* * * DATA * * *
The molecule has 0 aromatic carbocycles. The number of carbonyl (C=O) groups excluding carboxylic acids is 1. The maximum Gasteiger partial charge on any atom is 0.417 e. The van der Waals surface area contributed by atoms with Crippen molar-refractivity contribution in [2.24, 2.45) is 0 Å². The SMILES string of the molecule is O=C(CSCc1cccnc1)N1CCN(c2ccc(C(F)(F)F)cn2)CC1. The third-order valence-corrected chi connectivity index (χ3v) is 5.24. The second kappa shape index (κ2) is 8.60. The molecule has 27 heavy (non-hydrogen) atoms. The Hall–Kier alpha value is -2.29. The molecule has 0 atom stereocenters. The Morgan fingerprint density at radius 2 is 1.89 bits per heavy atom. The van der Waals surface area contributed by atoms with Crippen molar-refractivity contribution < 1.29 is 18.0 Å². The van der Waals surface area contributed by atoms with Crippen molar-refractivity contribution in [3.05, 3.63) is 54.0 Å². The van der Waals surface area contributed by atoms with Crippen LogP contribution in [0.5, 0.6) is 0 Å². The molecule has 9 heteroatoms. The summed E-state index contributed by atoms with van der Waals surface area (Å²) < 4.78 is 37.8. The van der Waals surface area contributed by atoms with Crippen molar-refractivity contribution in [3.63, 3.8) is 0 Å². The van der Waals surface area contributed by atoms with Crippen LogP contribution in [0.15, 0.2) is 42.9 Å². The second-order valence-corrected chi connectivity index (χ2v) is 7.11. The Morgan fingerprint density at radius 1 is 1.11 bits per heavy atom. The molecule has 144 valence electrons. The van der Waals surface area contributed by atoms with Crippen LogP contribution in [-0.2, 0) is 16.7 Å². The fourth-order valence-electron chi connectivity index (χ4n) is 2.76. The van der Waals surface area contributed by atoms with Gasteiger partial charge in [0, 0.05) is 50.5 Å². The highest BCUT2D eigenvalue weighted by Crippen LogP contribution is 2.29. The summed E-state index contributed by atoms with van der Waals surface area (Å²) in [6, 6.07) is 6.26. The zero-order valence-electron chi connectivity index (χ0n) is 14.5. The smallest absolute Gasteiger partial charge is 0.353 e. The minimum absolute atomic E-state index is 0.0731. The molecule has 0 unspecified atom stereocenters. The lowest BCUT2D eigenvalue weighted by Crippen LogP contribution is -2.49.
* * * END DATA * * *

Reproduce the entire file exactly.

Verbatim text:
The molecule has 0 aromatic carbocycles. The number of carbonyl (C=O) groups excluding carboxylic acids is 1. The maximum Gasteiger partial charge on any atom is 0.417 e. The van der Waals surface area contributed by atoms with Crippen molar-refractivity contribution in [2.24, 2.45) is 0 Å². The SMILES string of the molecule is O=C(CSCc1cccnc1)N1CCN(c2ccc(C(F)(F)F)cn2)CC1. The third-order valence-corrected chi connectivity index (χ3v) is 5.24. The second kappa shape index (κ2) is 8.60. The molecule has 27 heavy (non-hydrogen) atoms. The Hall–Kier alpha value is -2.29. The molecule has 0 atom stereocenters. The Morgan fingerprint density at radius 2 is 1.89 bits per heavy atom. The van der Waals surface area contributed by atoms with Crippen molar-refractivity contribution < 1.29 is 18.0 Å². The van der Waals surface area contributed by atoms with Crippen molar-refractivity contribution in [3.05, 3.63) is 54.0 Å². The van der Waals surface area contributed by atoms with Crippen LogP contribution in [0.5, 0.6) is 0 Å². The molecule has 9 heteroatoms. The summed E-state index contributed by atoms with van der Waals surface area (Å²) < 4.78 is 37.8. The van der Waals surface area contributed by atoms with Crippen molar-refractivity contribution in [3.63, 3.8) is 0 Å². The van der Waals surface area contributed by atoms with Crippen LogP contribution in [0.15, 0.2) is 42.9 Å². The second-order valence-corrected chi connectivity index (χ2v) is 7.11. The Morgan fingerprint density at radius 1 is 1.11 bits per heavy atom. The molecule has 144 valence electrons. The van der Waals surface area contributed by atoms with Crippen LogP contribution in [-0.2, 0) is 16.7 Å². The fourth-order valence-electron chi connectivity index (χ4n) is 2.76. The van der Waals surface area contributed by atoms with Gasteiger partial charge in [0, 0.05) is 50.5 Å². The highest BCUT2D eigenvalue weighted by Crippen LogP contribution is 2.29. The summed E-state index contributed by atoms with van der Waals surface area (Å²) in [6, 6.07) is 6.26. The zero-order valence-electron chi connectivity index (χ0n) is 14.5. The smallest absolute Gasteiger partial charge is 0.353 e. The minimum absolute atomic E-state index is 0.0731. The molecule has 0 unspecified atom stereocenters. The lowest BCUT2D eigenvalue weighted by Crippen LogP contribution is -2.49.